In a region that can sometimes feel overwhelmed with tourists, Myanmar is perhaps the least visited part in South East Asia. Having only really opened up to tourism little more than a decade ago, recent troubles have seen travel here become more difficult, and visitors staying away.

With problems now abating in much of the country (including some of the most interesting parts!), we’re pleased to be venturing back to the ‘Golden Land’.

Our Myanmar holidays and tours show you a land of ancient kingdoms, golden pagodas and charming villages that have retained tradition over time – the lack of tourism here means that it feels like much of South East Asia was decades ago. The backpacker trails of Thailand and beyond haven’t stretched this far.

With the incredible pagoda dotted landscape of Bagan and the charming rural scenes of Inle Lake, Myanmar feels a little like stepping back in time, everywhere imbued with the essence of Buddhism and a history stretching back millennia. From the glistening spires of the exquisite Shwedagon Pagoda to the pilgrims climbing the steps up Mandalay Hill, evidence of Myanmar’s spirituality is pervasive. The people of Myanmar are no less of a highlight, of course, from the burgundy robed monks and thanaka daubed girls to the busy street vendors and tribal groups in the hills, friendly although still at times a little cautious of visitors.

Travelling in Myanmar has historically been a contested issue, but we believe that responsible tourism has an important part to play in local economies, and carefully managed can play a positive role in the country.

Join us in our rediscovery of magical Myanmar.

Top highlights on Myanmar holidays and tours

  • See the incredible 11th century temples of Bagan
  • Visit the floating markets of the Inle Lake
  • Explore the bustling bazaars of Yangon
  • The opulent beauty of Shwedagon Pagoda


Myanmar is largely Buddhist and you will find stupas, temples and pagodas almost everywhere you visit. Entering a monastery is very common among young men and you will see numerous monks when travelling in Myanmar. Other religions include Islam, Hinduism and indigenous beliefs in some of the tribal areas.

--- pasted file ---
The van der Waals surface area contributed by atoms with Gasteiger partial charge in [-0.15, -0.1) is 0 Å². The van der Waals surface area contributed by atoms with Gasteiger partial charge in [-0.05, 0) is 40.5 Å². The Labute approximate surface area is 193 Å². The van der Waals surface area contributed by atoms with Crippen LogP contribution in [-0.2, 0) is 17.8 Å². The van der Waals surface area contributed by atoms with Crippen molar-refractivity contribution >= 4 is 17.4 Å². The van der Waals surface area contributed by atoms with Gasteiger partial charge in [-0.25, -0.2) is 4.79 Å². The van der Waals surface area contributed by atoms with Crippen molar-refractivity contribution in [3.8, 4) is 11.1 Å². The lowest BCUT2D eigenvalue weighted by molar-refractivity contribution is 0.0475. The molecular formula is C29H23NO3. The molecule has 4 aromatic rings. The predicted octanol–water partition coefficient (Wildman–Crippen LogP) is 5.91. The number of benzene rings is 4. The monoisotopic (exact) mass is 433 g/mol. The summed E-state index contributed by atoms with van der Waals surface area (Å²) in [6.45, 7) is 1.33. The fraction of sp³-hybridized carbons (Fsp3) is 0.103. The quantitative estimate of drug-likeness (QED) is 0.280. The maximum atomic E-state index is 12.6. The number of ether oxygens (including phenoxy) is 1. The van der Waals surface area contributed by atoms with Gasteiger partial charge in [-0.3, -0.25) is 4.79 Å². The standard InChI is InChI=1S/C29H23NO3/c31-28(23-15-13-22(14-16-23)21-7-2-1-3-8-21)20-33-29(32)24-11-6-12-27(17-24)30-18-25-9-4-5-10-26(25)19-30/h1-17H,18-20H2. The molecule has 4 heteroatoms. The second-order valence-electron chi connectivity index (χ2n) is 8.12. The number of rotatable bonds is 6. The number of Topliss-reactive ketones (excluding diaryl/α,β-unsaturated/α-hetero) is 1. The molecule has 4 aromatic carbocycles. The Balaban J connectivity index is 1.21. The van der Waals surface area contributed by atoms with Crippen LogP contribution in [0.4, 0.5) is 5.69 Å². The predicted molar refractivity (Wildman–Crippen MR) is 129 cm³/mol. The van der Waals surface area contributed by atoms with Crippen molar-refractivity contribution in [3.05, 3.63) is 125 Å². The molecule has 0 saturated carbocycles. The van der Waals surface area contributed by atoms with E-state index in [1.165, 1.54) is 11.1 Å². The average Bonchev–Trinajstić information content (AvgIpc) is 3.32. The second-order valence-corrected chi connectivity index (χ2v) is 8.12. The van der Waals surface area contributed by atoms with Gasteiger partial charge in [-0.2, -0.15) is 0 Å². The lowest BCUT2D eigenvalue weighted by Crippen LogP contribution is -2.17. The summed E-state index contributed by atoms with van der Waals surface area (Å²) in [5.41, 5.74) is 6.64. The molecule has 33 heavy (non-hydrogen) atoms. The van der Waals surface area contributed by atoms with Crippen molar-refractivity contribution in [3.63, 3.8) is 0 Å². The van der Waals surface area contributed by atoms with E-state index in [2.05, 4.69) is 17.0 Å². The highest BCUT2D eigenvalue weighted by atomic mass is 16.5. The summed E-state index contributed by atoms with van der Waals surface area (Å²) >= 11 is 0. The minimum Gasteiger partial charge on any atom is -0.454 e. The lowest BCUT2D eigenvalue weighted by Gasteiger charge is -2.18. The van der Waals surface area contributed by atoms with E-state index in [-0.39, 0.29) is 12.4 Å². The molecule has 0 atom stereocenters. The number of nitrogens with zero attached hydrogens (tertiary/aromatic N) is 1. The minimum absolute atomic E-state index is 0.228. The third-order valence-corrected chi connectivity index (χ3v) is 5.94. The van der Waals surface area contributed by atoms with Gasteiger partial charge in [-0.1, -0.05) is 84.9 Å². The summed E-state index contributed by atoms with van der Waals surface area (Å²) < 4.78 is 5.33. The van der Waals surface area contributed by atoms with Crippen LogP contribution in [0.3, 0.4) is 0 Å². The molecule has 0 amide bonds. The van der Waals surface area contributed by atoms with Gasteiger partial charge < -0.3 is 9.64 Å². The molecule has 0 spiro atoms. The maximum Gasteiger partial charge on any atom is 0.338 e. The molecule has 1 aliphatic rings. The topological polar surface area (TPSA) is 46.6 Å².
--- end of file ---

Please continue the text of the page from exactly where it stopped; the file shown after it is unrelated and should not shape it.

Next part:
The official language here is Bamar, but many people will also speak English.

Burmese cuisine combines that of both the Indian subcontinent and South East Asia, with curries, noodles and fragrant spices, although it’s not quite so distinctive as either, and generally a bit more subtle. At popular tourist sites you’ll find restaurants serving all manner of cuisine to cater for the tastes of visitors, and you’ll also see a good number of Indian and Chinese restaurants dotted around the country.

When to go on holiday to Myanmar

The best time to visit Myanmar is from October to March, which coincides with the dry season. In the approach to the wet season, April and May can get very hot before the rain finally arrives. It’s still possible to visit Burma during the wet season though, as it generally only rains for a couple of hours each day and most of the rainfall is concentrated in Yangon and the delta region. Many people prefer travelling during this time, as the countryside is especially pretty, and there are far fewer visitors meaning that you can have the sites almost entirely to yourself.

Start planning your Myanmar tour

Check out our small group tours to Myanmar. While many of our trips are small group adventures with set departures, as a bespoke operator, we can design and create trips to suit any traveller, from solos to larger groups. If you would like to find out more about tailor-made Myanmar holidays or our group tours, call us on 01473 328546 or email us via our contact page. We’d love to hear from you.


Good for:Traditional culture, historic sites and landscapes